In 1914, collisions between motor cars and horse-drawn carriages are an everyday occurrence on the streets of Paterson, New Jersey. But when an out-of-control driver smashes into a buggy driven by Constance, Norma, and Fleurette Kopp, their lives change forever. Constance, the oldest, demands payment for the damages, but quickly realizes that she is dealing with a madman - Henry Kaufman, a silk manufacturer with a drinking problem and a dangerous group of associates. Soon the Kopp home is under siege. The sisters face threats of arson, kidnapping and white slavery. Bricks come flying through their windows, and shots are fired at their house late at night. Even the sheriff can't solve the case on his own. He issues revolvers to the Kopp sisters, posts guards at their house, and enlists Constance's help in catching Kaufman. In the process, Constance finds herself pulled into an underworld of abused factory workers, missing children, and dirty dealings. Her attempts to help another woman in trouble forces her to confront her own past and imagine a different future for herself and her sisters. Before the collision, she was just a bored thirty-five year-old woman living at home with her sisters in the New Jersey countryside, stuck in a life she didn't want but couldn't escape. But the minute Constance is issued a gun, she finds her calling. Set against the backdrop of the famous Paterson Silk Strike and based on actual events, Girl Waits With Gun is the first in a series of novels based on the real life adventures of Constance, Norma, and Fleurette Kopp. Drawing on extensive research into newspaper reports, courthouse files, genealogical archives, letters, and photographs, this intriguing story remains true to the historical record. The Kopp sister's long-forgotten exploits, as told in the series, actually did make headlines nationwide in their day. The case against Henry Kaufman opened the door to a life of crime-fighting and mystery-solving for the Kopp sisters. In the fifteen years following the incident, Constance would serve as one of the nation's first female deputy sheriffs, perform intelligence work during World War I, and run a detective agency with her sisters through the 1920s- all of which will be the subject of future books in the series. Amy Stewart is a four-time New York Times' best-selling author (THE DRUNKEN BOTANIST, WICKED PLANTS, WICKED BUGS, and FLOWER CONFIDENTIAL). She came upon this story when researching THE DRUNKEN BOTANIST and it took hold of her and didn't let go.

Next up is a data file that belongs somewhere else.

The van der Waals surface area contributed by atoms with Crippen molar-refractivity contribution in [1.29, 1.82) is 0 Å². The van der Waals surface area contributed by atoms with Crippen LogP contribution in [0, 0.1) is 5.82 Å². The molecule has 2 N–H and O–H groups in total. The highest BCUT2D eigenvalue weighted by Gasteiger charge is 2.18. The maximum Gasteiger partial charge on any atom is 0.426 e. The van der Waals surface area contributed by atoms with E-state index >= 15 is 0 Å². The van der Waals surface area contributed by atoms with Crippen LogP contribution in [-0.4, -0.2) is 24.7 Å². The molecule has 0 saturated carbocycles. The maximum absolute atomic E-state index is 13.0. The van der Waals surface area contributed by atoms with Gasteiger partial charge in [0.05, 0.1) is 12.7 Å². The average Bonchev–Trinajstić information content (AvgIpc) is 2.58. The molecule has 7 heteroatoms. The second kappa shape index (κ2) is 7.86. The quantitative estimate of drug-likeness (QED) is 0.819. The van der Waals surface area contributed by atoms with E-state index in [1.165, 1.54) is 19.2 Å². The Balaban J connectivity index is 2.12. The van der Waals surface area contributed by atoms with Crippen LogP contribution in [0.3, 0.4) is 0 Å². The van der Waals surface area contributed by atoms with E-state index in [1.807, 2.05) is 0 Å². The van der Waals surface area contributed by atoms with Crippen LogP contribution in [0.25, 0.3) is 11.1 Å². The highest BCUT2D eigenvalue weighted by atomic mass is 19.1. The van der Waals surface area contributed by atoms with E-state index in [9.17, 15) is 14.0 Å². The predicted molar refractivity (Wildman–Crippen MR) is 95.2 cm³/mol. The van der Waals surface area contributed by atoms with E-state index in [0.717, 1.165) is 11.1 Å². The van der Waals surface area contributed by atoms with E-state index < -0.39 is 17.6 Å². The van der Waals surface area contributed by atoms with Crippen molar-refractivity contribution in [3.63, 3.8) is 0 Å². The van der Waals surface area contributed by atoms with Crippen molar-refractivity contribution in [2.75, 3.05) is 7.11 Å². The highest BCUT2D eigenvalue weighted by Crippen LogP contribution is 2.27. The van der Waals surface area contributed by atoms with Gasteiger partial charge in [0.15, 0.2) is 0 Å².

In 1914, collisions between motor cars and horse-drawn carriages are an everyday occurrence on the streets of Paterson, New Jersey. But when an out-of-control driver smashes into a buggy driven by Constance, Norma, and Fleurette Kopp, their lives change forever. Constance, the oldest, demands payment for the damages, but quickly realizes that she is dealing with a madman - Henry Kaufman, a silk manufacturer with a drinking problem and a dangerous group of associates. Soon the Kopp home is under siege. The sisters face threats of arson, kidnapping and white slavery. Bricks come flying through their windows, and shots are fired at their house late at night. Even the sheriff can't solve the case on his own. He issues revolvers to the Kopp sisters, posts guards at their house, and enlists Constance's help in catching Kaufman. In the process, Constance finds herself pulled into an underworld of abused factory workers, missing children, and dirty dealings. Her attempts to help another woman in trouble forces her to confront her own past and imagine a different future for herself and her sisters. Before the collision, she was just a bored thirty-five year-old woman living at home with her sisters in the New Jersey countryside, stuck in a life she didn't want but couldn't escape. But the minute Constance is issued a gun, she finds her calling. Set against the backdrop of the famous Paterson Silk Strike and based on actual events, Girl Waits With Gun is the first in a series of novels based on the real life adventures of Constance, Norma, and Fleurette Kopp. Drawing on extensive research into newspaper reports, courthouse files, genealogical archives, letters, and photographs, this intriguing story remains true to the historical record. The Kopp sister's long-forgotten exploits, as told in the series, actually did make headlines nationwide in their day. The case against Henry Kaufman opened the door to a life of crime-fighting and mystery-solving for the Kopp sisters. In the fifteen years following the incident, Constance would serve as one of the nation's first female deputy sheriffs, perform intelligence work during World War I, and run a detective agency with her sisters through the 1920s- all of which will be the subject of future books in the series. Amy Stewart is a four-time New York Times' best-selling author (THE DRUNKEN BOTANIST, WICKED PLANTS, WICKED BUGS, and FLOWER CONFIDENTIAL). She came upon this story when researching THE DRUNKEN BOTANIST and it took hold of her and didn't let go.